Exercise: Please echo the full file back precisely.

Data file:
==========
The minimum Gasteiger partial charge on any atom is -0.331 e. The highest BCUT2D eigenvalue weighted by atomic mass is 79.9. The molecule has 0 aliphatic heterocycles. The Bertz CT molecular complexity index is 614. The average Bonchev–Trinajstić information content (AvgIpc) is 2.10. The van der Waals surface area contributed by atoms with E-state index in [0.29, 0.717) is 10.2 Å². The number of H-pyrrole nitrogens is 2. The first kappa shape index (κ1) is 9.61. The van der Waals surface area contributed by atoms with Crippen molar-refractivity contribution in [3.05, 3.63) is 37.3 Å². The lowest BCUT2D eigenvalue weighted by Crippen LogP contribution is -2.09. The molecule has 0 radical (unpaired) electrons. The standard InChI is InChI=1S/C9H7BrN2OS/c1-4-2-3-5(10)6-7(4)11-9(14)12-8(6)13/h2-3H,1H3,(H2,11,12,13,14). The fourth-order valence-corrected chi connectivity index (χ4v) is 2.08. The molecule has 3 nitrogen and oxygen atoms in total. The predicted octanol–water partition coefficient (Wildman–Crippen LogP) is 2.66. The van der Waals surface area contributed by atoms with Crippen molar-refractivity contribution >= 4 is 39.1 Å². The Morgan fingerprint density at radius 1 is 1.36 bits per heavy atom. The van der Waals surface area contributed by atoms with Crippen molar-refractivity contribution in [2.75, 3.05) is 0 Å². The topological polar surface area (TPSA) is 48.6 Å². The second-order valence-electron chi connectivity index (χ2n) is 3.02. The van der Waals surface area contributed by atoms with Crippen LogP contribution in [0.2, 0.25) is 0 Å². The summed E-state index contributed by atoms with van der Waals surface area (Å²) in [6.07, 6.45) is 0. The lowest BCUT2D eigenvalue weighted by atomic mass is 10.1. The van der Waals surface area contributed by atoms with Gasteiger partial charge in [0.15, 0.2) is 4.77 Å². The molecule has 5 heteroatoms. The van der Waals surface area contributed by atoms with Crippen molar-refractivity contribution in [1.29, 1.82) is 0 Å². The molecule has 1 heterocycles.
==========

The minimum Gasteiger partial charge on any atom is -0.331 e. The highest BCUT2D eigenvalue weighted by atomic mass is 79.9. The molecule has 0 aliphatic heterocycles. The Bertz CT molecular complexity index is 614. The average Bonchev–Trinajstić information content (AvgIpc) is 2.10. The van der Waals surface area contributed by atoms with E-state index in [0.29, 0.717) is 10.2 Å². The number of H-pyrrole nitrogens is 2. The first kappa shape index (κ1) is 9.61. The van der Waals surface area contributed by atoms with Crippen molar-refractivity contribution in [3.05, 3.63) is 37.3 Å². The lowest BCUT2D eigenvalue weighted by Crippen LogP contribution is -2.09. The molecule has 0 radical (unpaired) electrons. The standard InChI is InChI=1S/C9H7BrN2OS/c1-4-2-3-5(10)6-7(4)11-9(14)12-8(6)13/h2-3H,1H3,(H2,11,12,13,14). The fourth-order valence-corrected chi connectivity index (χ4v) is 2.08. The molecule has 3 nitrogen and oxygen atoms in total. The predicted octanol–water partition coefficient (Wildman–Crippen LogP) is 2.66. The van der Waals surface area contributed by atoms with Crippen molar-refractivity contribution >= 4 is 39.1 Å². The Morgan fingerprint density at radius 1 is 1.36 bits per heavy atom. The van der Waals surface area contributed by atoms with Crippen molar-refractivity contribution in [2.75, 3.05) is 0 Å². The topological polar surface area (TPSA) is 48.6 Å². The second-order valence-electron chi connectivity index (χ2n) is 3.02. The van der Waals surface area contributed by atoms with Crippen LogP contribution in [0.2, 0.25) is 0 Å². The summed E-state index contributed by atoms with van der Waals surface area (Å²) in [6.07, 6.45) is 0. The lowest BCUT2D eigenvalue weighted by atomic mass is 10.1. The van der Waals surface area contributed by atoms with Gasteiger partial charge in [0.15, 0.2) is 4.77 Å². The molecule has 5 heteroatoms. The van der Waals surface area contributed by atoms with Crippen molar-refractivity contribution in [1.29, 1.82) is 0 Å². The molecule has 1 heterocycles.